The courier. (Lincoln, Neb.) 1894-1903, June 02, 1900, Image 1

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    A
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VOL. XV., NO. XXI r
ESTABLISHED IN 1SSG
PRICE F1VECBNTS
LINCOLN. NEBR.. SATURDAY. JUNE 2. 1000.
wAm-
Entered nc the POSTOFFICE AT LINCOLN AS
8ECOXD CLASS MATTER.
THE COURIER,
Official Organ of the Nebraska State
Federation of Women's Clubs.
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W00A
s
9 OBSERVATIONS.
k.'ocy
1
A Convict's Testimony.
A convict just discharged from the
Nebraska penitentiary has testified
that the deputy warden of the prison
was in the daily habit of swearing at
thehelpless.dumb prisoners whom the
state has entrusted to him during
their time of punishment. Wardens
and deputy wardens are apt to be
more brutal than the men in their
care. Count Tolstoi believes that
our penal system brutalizes the war
dens and develops the tendency to
crime in the prisoners. The only
theory that justifies society in in
carcerating certain of its members,
is self protection. The warden of the
prison is stationed there to keep the
doors fast, to see that the prisoners
do not escape, to provide for their
comfort and to protect each convict
from bodily harm either from an out
side mob or from skulking brutality
and cruelty in the prison. The war
den is not supposed to punish the
prisoners nor oppress them. He
should have no personal animosities
to wreak upon the men whom the
state has disarmed, clothed in rough,
ugly clothes, upon whom it imposes
dumbness, a rigidly, coarse and mo
notonous fare which - measures out a
very few cubic feet of air to each one
and sets men with guns to enforce
the prison regulations. The warden,
and in his absence, his deputy repre
sents to the culprits, who have broken
the rules of the game that society is
playing, the state that is punishing
them. The warden is the state, to
the men in the penitentiary. He
holds the key to the broad fields of
corn. They must pass him to get to
Omaha, Lincoln or Grand Island
He is the judge, the hangman, the
state university, the governor, the
legislature. He is the law, lie is Ne
braska.' But the convicts say he
curses and uses obscene language,
when the frightened, dumb beasts
who have been driven into a cage,
falter and break one of the many
rules he has imposed upon them.
When such a man represents the
state it is not surprising that the
convicts decide that as soon as they
are free they will have it out again
with law and order.
The warden or the penitentiary in
nearly every state is not a criminolo
gist, or philanthropist. He is selected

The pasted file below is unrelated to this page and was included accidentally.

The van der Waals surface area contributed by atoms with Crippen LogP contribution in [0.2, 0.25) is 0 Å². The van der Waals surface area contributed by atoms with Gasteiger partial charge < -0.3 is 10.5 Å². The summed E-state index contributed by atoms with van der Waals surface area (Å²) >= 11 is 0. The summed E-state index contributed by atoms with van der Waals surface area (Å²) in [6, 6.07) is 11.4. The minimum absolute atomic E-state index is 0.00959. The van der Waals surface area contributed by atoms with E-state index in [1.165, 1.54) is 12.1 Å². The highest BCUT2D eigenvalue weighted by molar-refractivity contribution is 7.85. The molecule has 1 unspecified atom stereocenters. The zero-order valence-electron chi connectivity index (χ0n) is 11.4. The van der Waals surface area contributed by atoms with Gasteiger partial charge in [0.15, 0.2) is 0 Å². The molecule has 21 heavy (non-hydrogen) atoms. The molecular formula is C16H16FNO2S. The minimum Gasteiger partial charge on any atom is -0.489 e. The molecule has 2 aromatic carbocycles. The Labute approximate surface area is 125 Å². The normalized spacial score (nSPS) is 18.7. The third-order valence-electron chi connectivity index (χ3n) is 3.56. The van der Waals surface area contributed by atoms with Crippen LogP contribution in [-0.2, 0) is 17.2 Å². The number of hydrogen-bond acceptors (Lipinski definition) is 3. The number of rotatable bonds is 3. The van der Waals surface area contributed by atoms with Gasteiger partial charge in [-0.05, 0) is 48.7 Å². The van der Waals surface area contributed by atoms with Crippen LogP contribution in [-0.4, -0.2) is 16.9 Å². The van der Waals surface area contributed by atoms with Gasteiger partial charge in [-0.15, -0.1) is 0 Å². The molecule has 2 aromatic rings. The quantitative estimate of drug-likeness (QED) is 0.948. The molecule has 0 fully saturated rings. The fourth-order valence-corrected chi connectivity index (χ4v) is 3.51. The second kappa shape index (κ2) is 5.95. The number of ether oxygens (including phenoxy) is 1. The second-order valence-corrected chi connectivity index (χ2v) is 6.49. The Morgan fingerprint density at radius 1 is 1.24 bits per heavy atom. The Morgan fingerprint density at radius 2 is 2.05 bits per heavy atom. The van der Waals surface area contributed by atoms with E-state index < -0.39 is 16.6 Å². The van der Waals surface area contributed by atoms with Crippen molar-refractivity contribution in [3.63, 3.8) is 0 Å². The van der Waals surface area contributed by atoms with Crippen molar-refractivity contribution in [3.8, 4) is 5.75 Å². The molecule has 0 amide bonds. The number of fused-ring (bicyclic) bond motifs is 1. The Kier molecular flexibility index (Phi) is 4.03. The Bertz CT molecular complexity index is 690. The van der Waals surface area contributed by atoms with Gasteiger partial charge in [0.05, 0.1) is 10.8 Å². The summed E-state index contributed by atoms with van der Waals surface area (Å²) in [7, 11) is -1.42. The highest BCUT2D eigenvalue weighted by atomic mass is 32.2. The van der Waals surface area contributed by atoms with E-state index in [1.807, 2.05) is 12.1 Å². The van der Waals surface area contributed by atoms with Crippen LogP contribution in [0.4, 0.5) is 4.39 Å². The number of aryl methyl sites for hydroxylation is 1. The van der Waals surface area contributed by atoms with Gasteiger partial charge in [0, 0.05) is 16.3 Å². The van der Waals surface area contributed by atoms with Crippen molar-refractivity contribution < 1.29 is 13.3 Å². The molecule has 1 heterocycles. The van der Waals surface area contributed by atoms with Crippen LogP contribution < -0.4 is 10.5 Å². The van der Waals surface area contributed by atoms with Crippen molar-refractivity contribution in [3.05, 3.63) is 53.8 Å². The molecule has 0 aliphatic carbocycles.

for his services to the party in power.
He is generally a petty politician,
ready just as soon as he is given abso
lute power over several hundred hu
man beings, to become a profane ty
rant, loving cruelty for its demon
stration of his power.
If the warden or the deputy warden
of the state penitentiary is the sort of
man who will curse a prisoner and
his shabby old mother visiting him,
he should be removed at once. Gov
ernor Poynter should satisfy himself
about the truth or falsity of this
charge. This man whom the releas
ed convict accuses of a brutality in
consistent witli the dignity and neu
trality of the state whom he repre
sents, should be required to prove his
fitness for the place he holds. The
Governor, as the head of the state,
owes it to the malefactors whom the
state has estranged of their liberty,
that no man who has earned the
name of brute should have any au
thority at the penitentiary.
A Moving Instrument.
Doctor Ignace Paderewski says that
the piano is the most excellent, the
most flexible, the most expressive of
musical instruments. The master of
any instrument always believes that
the one he has selected as his medium
of expression is that perfect instru
ment compared to which all others
are inadequate. Each member of an
orchestra believes that his instru
ment is singing the song or convey
ing the real meaning of the composer
to the audience. The piano has a
wide range; from lowest bass to high
est treble is a continent of tone. But
the human velvet-steel fingers do not
strike the strings. Between them
and the maestro's fingers there is a
layer of ivory, a long wooden stick
with a little felt hammer on the end
of it and this it is which strikes the
twisted wire of the horizontal harp.
Genius must flow a long distance and
it loses some of the holy energy he
fore the sound readies the ear of the
most silent and devout audience.
With his violin strings breath-near,
the violinist's instrument is humaniz
ed.There is no length of wood, felt and
ivory between the tone and him. The
cuddled violin is a part of him and
the tone a virtuoso makes no body
else can make on the sirne violin.
To a degree this is true of the piano,
also, which is a more intellectual me
dium than the violin.
A comparison of the effects of the